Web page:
Pennsylvania primary election knocks Penn affiliates out of race

Rob McCord, Tomas Sanchez, Marjorie Margolies, and Valerie Arkoosh failed to win nominations

· May 21, 2014, 5:00 pm   ·  Updated May 26, 2014, 9:44 am

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The Pennsylvania primary election held on Tuesday, May 23, was the end of the road for several Penn alumni seeking office.

The defeated Penn graduates include 1989 Wharton MBA recipient Rob McCord, who sought the gubernatorial nomination, and 1998 Penn Law graduate Tomas Sanchez, who lost the Democratic nomination for state senate.

Additionally, 1963 College and Wharton graduate and Senior Lecturer Marjorie Margolies and Penn professor of anesthesiology and critical care Valerie Arkoosh both lost the Democratic nomination for congressional representative in the 13th district to current Pennsylvania state representative Brendan Boyle. Margolies is mother-in-law of Chelsea Clinton and received outward support from the Clinton family during her campaign.

Although Margolies lost this election, she remained optimistic about the political cycle.

“I think you just have to go for [the election],” Margolies said. “I’ve always said you have to be prepared to lose before you can win.”

Four Democrats campaigned for the nomination of Governor. Former state revenue secretary and MIT graduate Tom Wolf polled as the frontrunner of the race. beating out his three opponents by a wide margin on Tuesday.

Current GOP governor Tom Corbett is credited for a series of controversial political decisions while in office. During his term, he opposed same-sex marriage, the sale of medical marijuana and the expansion of Medicaid under the Affordable Care Act. Corbett also supervised enormous cutbacks in funding for state education.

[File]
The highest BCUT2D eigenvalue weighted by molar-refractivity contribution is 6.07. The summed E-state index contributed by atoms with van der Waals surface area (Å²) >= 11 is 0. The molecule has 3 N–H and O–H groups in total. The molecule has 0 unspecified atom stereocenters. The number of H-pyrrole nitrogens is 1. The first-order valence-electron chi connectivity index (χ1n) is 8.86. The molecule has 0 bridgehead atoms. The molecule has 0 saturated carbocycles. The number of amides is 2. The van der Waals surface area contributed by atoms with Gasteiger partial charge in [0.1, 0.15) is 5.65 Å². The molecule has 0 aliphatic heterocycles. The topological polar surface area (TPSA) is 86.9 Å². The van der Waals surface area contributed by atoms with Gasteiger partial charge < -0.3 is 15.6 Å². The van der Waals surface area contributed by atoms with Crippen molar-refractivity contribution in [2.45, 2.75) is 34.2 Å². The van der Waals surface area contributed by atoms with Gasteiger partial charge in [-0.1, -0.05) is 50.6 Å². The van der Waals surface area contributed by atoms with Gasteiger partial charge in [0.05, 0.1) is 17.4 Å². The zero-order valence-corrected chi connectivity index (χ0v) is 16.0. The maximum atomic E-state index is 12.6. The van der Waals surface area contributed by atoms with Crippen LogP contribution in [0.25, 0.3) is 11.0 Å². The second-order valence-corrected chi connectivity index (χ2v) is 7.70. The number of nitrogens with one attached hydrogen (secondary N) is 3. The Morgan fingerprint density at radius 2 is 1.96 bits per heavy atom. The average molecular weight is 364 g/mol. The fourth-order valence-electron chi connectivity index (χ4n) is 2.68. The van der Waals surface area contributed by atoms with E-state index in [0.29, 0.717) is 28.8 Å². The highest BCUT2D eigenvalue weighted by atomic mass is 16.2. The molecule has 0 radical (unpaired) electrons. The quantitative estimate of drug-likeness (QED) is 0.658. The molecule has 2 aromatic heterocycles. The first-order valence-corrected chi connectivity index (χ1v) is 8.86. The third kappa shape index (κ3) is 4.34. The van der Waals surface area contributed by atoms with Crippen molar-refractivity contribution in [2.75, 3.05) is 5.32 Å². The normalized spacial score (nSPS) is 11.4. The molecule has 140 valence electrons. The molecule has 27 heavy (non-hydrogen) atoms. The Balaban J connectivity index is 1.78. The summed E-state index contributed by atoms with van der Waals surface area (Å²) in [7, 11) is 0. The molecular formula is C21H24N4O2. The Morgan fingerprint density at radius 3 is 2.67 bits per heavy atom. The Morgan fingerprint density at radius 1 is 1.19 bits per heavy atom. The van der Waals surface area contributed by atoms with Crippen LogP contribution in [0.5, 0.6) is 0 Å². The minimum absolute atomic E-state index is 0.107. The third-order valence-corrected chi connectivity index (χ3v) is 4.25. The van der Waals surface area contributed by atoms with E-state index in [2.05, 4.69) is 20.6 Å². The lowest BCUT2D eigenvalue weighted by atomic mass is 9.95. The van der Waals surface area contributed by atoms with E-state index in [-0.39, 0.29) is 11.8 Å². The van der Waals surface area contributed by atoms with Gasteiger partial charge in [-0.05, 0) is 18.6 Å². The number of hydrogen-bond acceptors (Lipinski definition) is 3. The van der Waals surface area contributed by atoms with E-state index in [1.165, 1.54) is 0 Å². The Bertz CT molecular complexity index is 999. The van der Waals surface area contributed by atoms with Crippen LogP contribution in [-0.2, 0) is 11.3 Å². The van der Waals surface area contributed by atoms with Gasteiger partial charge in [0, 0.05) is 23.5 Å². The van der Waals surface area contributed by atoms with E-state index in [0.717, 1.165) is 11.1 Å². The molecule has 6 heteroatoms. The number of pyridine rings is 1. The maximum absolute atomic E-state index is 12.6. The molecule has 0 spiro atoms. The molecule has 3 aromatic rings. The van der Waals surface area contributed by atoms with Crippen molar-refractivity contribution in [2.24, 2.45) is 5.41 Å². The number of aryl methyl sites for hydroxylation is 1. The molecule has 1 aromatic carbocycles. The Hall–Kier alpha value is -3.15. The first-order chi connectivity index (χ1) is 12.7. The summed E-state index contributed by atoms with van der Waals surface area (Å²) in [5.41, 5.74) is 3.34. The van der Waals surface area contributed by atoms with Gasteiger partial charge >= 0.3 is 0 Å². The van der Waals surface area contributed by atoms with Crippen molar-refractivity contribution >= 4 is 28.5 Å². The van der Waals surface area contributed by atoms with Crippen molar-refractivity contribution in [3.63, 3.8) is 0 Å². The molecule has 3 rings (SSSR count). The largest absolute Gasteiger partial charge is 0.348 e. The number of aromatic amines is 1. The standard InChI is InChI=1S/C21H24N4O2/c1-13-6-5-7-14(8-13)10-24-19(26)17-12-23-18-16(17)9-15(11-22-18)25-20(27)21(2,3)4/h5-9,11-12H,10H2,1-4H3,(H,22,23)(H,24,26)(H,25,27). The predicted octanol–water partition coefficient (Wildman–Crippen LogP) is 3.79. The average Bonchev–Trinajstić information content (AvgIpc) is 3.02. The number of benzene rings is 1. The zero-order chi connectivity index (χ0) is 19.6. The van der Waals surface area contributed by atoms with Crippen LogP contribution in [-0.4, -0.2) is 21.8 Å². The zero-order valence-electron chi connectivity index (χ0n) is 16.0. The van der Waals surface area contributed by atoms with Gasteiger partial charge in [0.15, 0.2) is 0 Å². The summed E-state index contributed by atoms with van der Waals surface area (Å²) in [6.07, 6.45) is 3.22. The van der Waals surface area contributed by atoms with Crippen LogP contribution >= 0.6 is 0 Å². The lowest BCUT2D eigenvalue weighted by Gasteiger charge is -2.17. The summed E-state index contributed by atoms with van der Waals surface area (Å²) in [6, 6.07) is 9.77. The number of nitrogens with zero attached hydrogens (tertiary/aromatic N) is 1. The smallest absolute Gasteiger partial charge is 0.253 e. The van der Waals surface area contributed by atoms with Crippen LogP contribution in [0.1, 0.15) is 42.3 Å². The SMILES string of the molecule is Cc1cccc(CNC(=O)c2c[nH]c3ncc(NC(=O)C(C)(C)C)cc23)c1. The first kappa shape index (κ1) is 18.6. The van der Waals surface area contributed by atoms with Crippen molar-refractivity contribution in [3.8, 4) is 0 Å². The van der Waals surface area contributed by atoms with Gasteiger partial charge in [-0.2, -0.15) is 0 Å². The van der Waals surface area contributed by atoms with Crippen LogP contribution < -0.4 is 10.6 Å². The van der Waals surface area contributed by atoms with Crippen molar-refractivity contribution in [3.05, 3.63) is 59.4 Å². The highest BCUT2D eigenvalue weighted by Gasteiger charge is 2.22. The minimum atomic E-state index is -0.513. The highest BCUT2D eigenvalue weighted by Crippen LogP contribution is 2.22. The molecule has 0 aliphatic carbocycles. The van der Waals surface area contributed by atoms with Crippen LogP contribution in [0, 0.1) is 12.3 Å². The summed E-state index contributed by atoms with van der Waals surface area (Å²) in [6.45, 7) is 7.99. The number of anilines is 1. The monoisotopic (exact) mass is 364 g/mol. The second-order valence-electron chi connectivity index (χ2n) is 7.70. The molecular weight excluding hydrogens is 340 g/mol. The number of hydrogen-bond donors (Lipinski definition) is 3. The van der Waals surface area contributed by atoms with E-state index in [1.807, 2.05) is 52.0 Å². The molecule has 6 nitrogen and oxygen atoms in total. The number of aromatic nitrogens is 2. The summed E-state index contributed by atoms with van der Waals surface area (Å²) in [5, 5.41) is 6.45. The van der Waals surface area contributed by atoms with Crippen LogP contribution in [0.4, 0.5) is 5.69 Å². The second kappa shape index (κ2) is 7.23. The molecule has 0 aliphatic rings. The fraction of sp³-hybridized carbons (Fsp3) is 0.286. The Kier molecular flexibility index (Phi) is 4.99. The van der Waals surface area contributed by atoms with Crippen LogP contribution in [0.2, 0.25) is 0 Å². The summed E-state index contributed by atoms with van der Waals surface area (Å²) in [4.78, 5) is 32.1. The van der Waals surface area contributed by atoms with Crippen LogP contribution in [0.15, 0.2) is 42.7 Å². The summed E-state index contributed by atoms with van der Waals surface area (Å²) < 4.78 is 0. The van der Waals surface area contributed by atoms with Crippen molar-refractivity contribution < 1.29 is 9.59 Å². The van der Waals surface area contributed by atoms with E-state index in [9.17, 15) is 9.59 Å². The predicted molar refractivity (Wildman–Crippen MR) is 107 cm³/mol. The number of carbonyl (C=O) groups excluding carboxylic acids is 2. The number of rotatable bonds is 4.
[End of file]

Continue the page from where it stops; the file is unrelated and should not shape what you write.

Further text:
Tom Wolf ran a significantly self-funded campaign, which included a series of television advertisements illustrating him as a Jeep driver and featuring testimonials by his daughters.

With schooling a prominent election issue, Wolf’s campaign website promises that he will work to restore the faltering Philadelphia public education system.

“Jobs and education are the two key issues [facing Pennsylvania today],” Margolies said.

Since 1970, every Pennsylvania governor has won a second term.

Tuesday's primary also ended the road for several female candidates, including Margolies. Of the 20 Senators and Representatives elected to represent Pennsylvania in Congress, none will female. 

Margolies is a known women’s rights activist and spoke to this dearth.

“I think we need more women at the table. Women are not [at] the table; they’re on the menu. I think we need to make sure there are more women running and more women winning,” Margolies said.

Margolies did not specify whether she plans to run another campaign in the future.

On Tuesday, voters cast ballots at seven locations on Penn’s campus, including those situated at Harnwell, Houston Hall, and Hill House. Official numbers of the amount of votes cast on campus are still being tabulated and will be available next week on the Philadelphia City Commissioners website.

Party nominees will square off on Election Day in November.

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